Transparency is the media buzz word du jour—for our government, the Wall Street bailout, and for nonprofits. But I think the meaning and precise implications are a bit murky. Perhaps we need some transparent clarity? How does the call for transparency really apply in a practical way to nonprofits? As fiduciaries of organizations held in the public trust, how do we effectively translate the value for donors, development officers, and nonprofit organizations?
Guidestar.org recently conducted a study on nonprofit transparency. A review of 1,800 nonprofit websites revealed good news and bad news about the state of nonprofit transparency. In this context, Guidestar was actually assessing disclosure practices. They found that 93 percent of the nonprofits surveyed disclose information about their programs and services online.
However, they questioned the relevance of the actual data provided. The bad news was that only 43 percent posted their annual reports; 13 percent posted their audited financial statements, and a minuscule three percent posted their IRS letters of determination. Here are Guidestar’s steps for increasing transparency:
• Nonprofits should regularly update their websites with current, detailed program and evaluation information.
• In addition to posting names and titles of board and key staff members, nonprofits should post brief biographic information for these important leaders.
• All nonprofits should post these documents on their websites: annual report (if produced), audited financial statement (if available), copies of current and recent 990s, and IRS letter of determination.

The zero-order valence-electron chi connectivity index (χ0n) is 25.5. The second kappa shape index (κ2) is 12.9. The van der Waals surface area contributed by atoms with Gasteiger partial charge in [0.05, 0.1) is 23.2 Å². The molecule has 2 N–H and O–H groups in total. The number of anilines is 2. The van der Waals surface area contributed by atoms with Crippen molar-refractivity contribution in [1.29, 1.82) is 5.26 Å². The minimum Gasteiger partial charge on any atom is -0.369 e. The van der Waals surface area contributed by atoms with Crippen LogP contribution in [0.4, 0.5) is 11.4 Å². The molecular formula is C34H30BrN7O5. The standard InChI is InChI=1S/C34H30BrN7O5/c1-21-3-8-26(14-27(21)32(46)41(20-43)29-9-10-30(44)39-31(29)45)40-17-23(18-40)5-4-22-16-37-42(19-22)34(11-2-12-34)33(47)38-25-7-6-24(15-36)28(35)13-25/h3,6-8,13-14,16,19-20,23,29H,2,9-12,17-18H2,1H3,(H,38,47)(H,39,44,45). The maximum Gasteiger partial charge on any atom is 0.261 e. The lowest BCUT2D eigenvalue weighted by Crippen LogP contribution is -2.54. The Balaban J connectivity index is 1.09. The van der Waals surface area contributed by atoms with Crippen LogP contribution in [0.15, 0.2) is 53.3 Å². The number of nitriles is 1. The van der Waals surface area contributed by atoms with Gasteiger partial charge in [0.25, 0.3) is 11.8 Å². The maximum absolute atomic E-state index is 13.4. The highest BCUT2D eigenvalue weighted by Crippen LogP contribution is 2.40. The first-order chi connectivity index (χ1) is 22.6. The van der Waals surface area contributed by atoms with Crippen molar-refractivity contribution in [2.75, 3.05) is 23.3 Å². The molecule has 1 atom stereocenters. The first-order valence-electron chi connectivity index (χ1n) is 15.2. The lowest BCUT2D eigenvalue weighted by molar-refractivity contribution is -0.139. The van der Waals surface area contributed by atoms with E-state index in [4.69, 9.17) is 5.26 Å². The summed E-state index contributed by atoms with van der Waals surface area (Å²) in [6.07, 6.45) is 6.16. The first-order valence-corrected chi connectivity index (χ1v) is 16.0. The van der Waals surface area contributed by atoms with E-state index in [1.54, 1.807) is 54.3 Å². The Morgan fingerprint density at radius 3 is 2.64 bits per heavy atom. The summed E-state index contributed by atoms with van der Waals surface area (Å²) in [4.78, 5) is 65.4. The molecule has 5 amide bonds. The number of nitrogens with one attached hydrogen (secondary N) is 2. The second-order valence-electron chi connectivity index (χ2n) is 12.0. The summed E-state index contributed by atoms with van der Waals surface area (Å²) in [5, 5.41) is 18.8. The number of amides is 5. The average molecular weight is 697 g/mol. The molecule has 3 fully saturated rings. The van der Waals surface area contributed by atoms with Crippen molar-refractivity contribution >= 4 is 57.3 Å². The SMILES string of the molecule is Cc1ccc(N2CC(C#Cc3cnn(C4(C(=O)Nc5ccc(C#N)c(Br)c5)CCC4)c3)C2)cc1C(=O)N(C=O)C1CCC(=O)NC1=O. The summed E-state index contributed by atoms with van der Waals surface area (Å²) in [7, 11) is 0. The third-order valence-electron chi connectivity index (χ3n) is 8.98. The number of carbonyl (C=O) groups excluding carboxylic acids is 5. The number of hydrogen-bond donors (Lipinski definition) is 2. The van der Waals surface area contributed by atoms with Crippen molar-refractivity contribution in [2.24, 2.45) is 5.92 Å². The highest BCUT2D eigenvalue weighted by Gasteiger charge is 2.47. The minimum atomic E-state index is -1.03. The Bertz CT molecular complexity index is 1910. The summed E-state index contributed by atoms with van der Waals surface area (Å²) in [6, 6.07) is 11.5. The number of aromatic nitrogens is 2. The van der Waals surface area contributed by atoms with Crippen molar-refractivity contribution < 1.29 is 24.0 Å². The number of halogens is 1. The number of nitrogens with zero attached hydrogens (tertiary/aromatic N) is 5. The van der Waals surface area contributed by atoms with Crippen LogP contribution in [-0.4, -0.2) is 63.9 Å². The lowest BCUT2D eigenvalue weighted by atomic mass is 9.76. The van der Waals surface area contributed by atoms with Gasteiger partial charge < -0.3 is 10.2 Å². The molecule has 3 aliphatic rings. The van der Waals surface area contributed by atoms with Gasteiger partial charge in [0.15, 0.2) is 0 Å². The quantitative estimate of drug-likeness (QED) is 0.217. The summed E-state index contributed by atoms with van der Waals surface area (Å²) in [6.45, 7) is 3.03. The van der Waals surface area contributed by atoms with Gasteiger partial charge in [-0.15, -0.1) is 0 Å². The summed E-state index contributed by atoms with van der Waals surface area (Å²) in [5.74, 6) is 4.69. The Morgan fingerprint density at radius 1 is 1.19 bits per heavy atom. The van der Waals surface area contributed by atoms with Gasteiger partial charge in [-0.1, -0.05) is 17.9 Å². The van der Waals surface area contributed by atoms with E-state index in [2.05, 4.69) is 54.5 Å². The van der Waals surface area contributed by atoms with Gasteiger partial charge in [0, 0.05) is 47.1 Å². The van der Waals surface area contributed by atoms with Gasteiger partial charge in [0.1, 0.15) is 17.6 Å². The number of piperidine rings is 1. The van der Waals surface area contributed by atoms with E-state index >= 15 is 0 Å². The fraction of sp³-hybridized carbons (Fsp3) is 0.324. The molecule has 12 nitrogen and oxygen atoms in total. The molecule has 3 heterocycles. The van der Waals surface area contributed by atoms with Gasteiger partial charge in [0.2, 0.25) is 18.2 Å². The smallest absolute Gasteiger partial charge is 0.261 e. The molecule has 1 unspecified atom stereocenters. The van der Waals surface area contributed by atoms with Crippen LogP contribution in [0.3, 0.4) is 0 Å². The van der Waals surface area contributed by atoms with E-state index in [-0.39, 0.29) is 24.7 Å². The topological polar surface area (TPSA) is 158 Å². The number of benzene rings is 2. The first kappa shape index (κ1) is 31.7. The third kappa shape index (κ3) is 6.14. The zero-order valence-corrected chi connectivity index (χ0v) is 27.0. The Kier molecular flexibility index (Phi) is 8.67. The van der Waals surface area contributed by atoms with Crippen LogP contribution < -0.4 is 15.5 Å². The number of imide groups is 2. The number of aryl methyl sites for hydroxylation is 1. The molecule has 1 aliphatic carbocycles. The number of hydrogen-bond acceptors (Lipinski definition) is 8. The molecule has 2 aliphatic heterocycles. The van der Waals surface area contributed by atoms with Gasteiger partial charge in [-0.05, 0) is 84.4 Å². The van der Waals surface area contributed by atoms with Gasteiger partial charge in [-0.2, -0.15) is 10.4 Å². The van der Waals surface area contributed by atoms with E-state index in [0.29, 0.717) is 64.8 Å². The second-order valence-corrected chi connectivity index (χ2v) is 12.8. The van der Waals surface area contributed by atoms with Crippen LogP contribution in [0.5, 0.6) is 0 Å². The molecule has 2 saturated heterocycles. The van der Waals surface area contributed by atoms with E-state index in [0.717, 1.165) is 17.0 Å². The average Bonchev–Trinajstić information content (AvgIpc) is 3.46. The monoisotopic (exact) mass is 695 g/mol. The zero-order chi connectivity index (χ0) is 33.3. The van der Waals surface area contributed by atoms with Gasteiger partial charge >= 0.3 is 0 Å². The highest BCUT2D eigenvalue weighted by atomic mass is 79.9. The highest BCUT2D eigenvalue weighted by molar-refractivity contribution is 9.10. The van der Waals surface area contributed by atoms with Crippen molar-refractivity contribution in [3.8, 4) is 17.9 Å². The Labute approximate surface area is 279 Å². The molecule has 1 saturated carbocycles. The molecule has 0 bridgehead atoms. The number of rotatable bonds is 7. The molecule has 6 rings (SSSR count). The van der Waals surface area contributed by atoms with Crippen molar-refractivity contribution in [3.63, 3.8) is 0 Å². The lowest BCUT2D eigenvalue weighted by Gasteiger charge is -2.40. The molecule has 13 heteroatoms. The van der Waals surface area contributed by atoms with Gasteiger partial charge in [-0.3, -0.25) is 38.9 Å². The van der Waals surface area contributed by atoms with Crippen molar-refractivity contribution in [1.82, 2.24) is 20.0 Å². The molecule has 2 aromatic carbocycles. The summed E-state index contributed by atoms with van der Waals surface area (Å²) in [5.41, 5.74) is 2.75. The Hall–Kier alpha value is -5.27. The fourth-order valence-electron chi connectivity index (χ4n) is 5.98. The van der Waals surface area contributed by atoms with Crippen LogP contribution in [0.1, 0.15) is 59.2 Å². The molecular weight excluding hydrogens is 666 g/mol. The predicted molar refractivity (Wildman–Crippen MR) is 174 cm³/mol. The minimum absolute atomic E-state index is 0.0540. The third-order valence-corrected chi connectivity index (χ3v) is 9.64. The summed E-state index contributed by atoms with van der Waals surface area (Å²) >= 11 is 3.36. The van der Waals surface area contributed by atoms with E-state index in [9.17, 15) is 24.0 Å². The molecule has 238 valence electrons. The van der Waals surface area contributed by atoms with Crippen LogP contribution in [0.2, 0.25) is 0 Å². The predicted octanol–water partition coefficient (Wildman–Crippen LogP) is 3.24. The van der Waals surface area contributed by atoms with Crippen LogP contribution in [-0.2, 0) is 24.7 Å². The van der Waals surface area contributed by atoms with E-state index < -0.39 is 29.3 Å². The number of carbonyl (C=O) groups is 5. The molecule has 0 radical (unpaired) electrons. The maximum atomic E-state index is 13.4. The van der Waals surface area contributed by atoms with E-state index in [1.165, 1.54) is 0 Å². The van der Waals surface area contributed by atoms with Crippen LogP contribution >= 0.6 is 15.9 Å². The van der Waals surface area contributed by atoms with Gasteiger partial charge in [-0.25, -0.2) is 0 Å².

And one additional note— if you use a third-party, social media tool to help you generate engagement and donations that is powered by Network for Good.org, http://www.networkforgood.org, be sure to register for Donor Tracking reports.
Whether you use Facebook Causes, or YourCause.com, it’s essential to know exactly who is making the contributions through the social media portals—giving you the opportunity to do proper stewardship and cultivation. And speaking of transparency, this is particularly critical with an organization such as Network for Good, which is technically a nonprofit organization, as well as a conduit for nonprofit giving. We as professionals must require full contact data disclosure on donors through these sources—including donors who have requested that their gifts be listed as anonymous—since we maintain the same vigilance about honoring those wishes for donors who make donations directly to our organizations.
What do you think?